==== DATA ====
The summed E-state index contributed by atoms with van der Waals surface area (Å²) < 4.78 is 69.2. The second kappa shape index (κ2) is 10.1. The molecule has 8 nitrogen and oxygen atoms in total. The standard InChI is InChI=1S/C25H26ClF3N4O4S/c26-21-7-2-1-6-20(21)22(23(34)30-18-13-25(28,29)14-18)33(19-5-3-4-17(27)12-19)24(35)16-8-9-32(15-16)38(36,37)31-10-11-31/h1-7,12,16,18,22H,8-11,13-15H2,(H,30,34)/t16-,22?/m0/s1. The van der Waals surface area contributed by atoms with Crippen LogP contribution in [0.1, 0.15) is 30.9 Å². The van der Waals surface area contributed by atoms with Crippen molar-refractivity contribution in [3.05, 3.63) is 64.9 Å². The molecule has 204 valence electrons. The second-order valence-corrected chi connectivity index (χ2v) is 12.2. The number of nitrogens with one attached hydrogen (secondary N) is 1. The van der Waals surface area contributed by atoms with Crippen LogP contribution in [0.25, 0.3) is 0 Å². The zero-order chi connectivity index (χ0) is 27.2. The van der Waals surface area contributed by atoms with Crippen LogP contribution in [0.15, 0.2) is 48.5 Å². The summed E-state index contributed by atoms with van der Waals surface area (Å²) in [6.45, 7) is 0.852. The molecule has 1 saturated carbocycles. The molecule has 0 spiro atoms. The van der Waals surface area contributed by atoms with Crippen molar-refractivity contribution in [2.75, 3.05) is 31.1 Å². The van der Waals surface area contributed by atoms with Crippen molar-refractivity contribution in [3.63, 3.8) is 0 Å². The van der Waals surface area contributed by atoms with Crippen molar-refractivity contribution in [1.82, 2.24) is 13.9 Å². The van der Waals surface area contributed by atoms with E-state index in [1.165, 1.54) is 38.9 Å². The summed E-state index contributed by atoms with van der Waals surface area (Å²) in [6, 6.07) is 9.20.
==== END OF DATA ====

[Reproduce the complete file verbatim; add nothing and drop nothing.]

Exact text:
The summed E-state index contributed by atoms with van der Waals surface area (Å²) < 4.78 is 69.2. The second kappa shape index (κ2) is 10.1. The molecule has 8 nitrogen and oxygen atoms in total. The standard InChI is InChI=1S/C25H26ClF3N4O4S/c26-21-7-2-1-6-20(21)22(23(34)30-18-13-25(28,29)14-18)33(19-5-3-4-17(27)12-19)24(35)16-8-9-32(15-16)38(36,37)31-10-11-31/h1-7,12,16,18,22H,8-11,13-15H2,(H,30,34)/t16-,22?/m0/s1. The van der Waals surface area contributed by atoms with Crippen LogP contribution in [0.1, 0.15) is 30.9 Å². The van der Waals surface area contributed by atoms with Crippen molar-refractivity contribution in [3.05, 3.63) is 64.9 Å². The molecule has 204 valence electrons. The second-order valence-corrected chi connectivity index (χ2v) is 12.2. The number of nitrogens with one attached hydrogen (secondary N) is 1. The van der Waals surface area contributed by atoms with Crippen LogP contribution in [0.25, 0.3) is 0 Å². The zero-order chi connectivity index (χ0) is 27.2. The van der Waals surface area contributed by atoms with Crippen LogP contribution in [0.15, 0.2) is 48.5 Å². The summed E-state index contributed by atoms with van der Waals surface area (Å²) in [6.45, 7) is 0.852. The molecule has 1 saturated carbocycles. The molecule has 0 spiro atoms. The van der Waals surface area contributed by atoms with Crippen molar-refractivity contribution in [2.75, 3.05) is 31.1 Å². The van der Waals surface area contributed by atoms with Crippen molar-refractivity contribution in [3.63, 3.8) is 0 Å². The van der Waals surface area contributed by atoms with Crippen molar-refractivity contribution in [1.82, 2.24) is 13.9 Å². The van der Waals surface area contributed by atoms with E-state index in [1.165, 1.54) is 38.9 Å². The summed E-state index contributed by atoms with van der Waals surface area (Å²) in [6, 6.07) is 9.20.